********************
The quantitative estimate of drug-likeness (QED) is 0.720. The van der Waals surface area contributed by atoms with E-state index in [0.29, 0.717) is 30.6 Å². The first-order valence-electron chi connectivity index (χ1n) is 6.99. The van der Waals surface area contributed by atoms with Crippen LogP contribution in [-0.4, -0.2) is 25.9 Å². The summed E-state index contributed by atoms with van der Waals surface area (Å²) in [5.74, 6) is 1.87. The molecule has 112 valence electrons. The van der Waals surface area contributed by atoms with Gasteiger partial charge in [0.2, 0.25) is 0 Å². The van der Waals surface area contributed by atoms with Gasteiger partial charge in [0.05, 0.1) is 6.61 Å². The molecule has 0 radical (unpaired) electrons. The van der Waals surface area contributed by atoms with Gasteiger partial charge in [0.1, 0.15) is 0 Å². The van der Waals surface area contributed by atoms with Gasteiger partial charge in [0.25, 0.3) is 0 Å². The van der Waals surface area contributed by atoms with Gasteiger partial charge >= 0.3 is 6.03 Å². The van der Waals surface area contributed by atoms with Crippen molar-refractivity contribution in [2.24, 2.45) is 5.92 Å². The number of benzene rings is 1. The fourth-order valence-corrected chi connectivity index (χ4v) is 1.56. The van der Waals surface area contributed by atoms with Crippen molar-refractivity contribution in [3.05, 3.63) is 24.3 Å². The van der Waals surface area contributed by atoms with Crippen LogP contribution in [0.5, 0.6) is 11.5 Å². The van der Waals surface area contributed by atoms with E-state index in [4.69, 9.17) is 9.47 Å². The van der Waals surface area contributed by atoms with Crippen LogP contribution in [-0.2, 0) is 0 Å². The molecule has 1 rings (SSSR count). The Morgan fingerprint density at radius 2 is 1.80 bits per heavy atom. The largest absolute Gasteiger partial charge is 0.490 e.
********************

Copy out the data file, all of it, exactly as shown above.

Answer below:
The quantitative estimate of drug-likeness (QED) is 0.720. The van der Waals surface area contributed by atoms with E-state index in [0.29, 0.717) is 30.6 Å². The first-order valence-electron chi connectivity index (χ1n) is 6.99. The van der Waals surface area contributed by atoms with Crippen LogP contribution in [-0.4, -0.2) is 25.9 Å². The summed E-state index contributed by atoms with van der Waals surface area (Å²) in [5.74, 6) is 1.87. The molecule has 112 valence electrons. The van der Waals surface area contributed by atoms with Gasteiger partial charge in [0.2, 0.25) is 0 Å². The van der Waals surface area contributed by atoms with Gasteiger partial charge in [0.05, 0.1) is 6.61 Å². The molecule has 0 radical (unpaired) electrons. The van der Waals surface area contributed by atoms with Gasteiger partial charge in [0.1, 0.15) is 0 Å². The van der Waals surface area contributed by atoms with Gasteiger partial charge in [0.25, 0.3) is 0 Å². The van der Waals surface area contributed by atoms with Gasteiger partial charge >= 0.3 is 6.03 Å². The van der Waals surface area contributed by atoms with Crippen molar-refractivity contribution in [2.24, 2.45) is 5.92 Å². The number of benzene rings is 1. The fourth-order valence-corrected chi connectivity index (χ4v) is 1.56. The van der Waals surface area contributed by atoms with Crippen molar-refractivity contribution in [3.05, 3.63) is 24.3 Å². The van der Waals surface area contributed by atoms with Crippen LogP contribution in [0.5, 0.6) is 11.5 Å². The van der Waals surface area contributed by atoms with E-state index in [4.69, 9.17) is 9.47 Å². The van der Waals surface area contributed by atoms with Crippen LogP contribution in [-0.2, 0) is 0 Å². The molecule has 1 rings (SSSR count). The Morgan fingerprint density at radius 2 is 1.80 bits per heavy atom. The largest absolute Gasteiger partial charge is 0.490 e.